“Create your application to work without either a UI or a database so you can run automated regression-tests against the application, work when the database becomes unavailable, and link applications together without any user involvement.”  –Alistair Cockburn

Hexagonal or Ports & Adapters architecture.


Hexagonal Architecture
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Hexagonal Architecture (also known as Ports and Adapters architecture ) was defined by Alistair Cockburn in his book, “Hexagonal Architecture”  in 2005. (Alistair Cockburn  is also one of the original authors of he Agile Manifesto.) It depicts the application as a hexagon, where each side represents a Port with one or more Adapters.

A Port is a connector with a pluggable adapter that transforms an outside input to something the inside application can understand.Ports are the interfaces to the outside world and establish a clear API for what is needed and how it should be provided.This gives a lot of flexibility, and it not only allows you to swap adapters, for example during a test, but to also try out different technologies more quickly by actually trying it with the application.

In Hexagonal Architecture everything external is fundamentally an outside interface, and thus it’s a symmetrical view rather than an asymmetrical layering scheme. It’s often represented as a hexagon because it no longer makes sense to talk about a top layer or a bottom layer. Instead, Hexagonal Architecture talks mainly in terms of the outside and the inside.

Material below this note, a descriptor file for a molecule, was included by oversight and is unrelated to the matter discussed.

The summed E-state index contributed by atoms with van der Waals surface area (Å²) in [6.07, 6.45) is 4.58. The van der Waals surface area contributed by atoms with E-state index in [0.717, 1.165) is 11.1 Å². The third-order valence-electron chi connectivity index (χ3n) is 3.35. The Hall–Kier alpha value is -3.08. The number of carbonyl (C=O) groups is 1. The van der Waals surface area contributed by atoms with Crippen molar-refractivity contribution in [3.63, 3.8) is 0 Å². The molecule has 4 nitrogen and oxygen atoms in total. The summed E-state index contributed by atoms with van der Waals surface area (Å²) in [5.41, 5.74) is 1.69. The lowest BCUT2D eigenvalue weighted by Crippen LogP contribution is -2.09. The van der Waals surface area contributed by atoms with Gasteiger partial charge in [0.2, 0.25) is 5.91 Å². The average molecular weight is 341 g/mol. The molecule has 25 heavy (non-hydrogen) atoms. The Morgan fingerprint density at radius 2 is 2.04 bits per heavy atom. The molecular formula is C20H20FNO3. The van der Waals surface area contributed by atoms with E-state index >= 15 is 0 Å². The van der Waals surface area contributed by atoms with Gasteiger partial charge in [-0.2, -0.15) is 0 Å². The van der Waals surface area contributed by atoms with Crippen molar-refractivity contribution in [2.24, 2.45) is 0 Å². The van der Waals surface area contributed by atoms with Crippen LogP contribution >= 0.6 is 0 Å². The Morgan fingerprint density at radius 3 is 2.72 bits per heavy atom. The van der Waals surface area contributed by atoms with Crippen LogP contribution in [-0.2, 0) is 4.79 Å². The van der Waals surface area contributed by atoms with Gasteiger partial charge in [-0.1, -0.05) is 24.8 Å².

In this pattern, the application as a whole is seen as a hexagon, with the business domain located inside.This core application logic is insulated with an isolation perimeter. This insulation helps an application to be unaware of the outside world. The insulation opens specific ports for establishing communication channels to and from the application code. Consuming applications can write adapters against these ports to communicate with the applicattion or component. Furthermore, if the application needs to emit a message to the outside, it will also use a port with an adapter to send it and transform it into something that the outside can understand.

The Hexagonal architecture lets the application treat all of its consumers alike, whether it is a user interface, test suit, monitoring service, or an automation script.

Cockburn, A. (2005). Hexagonal architecture.

The Clean Architecture – Uncle Bob (2012)


Picture Credit – Bady QB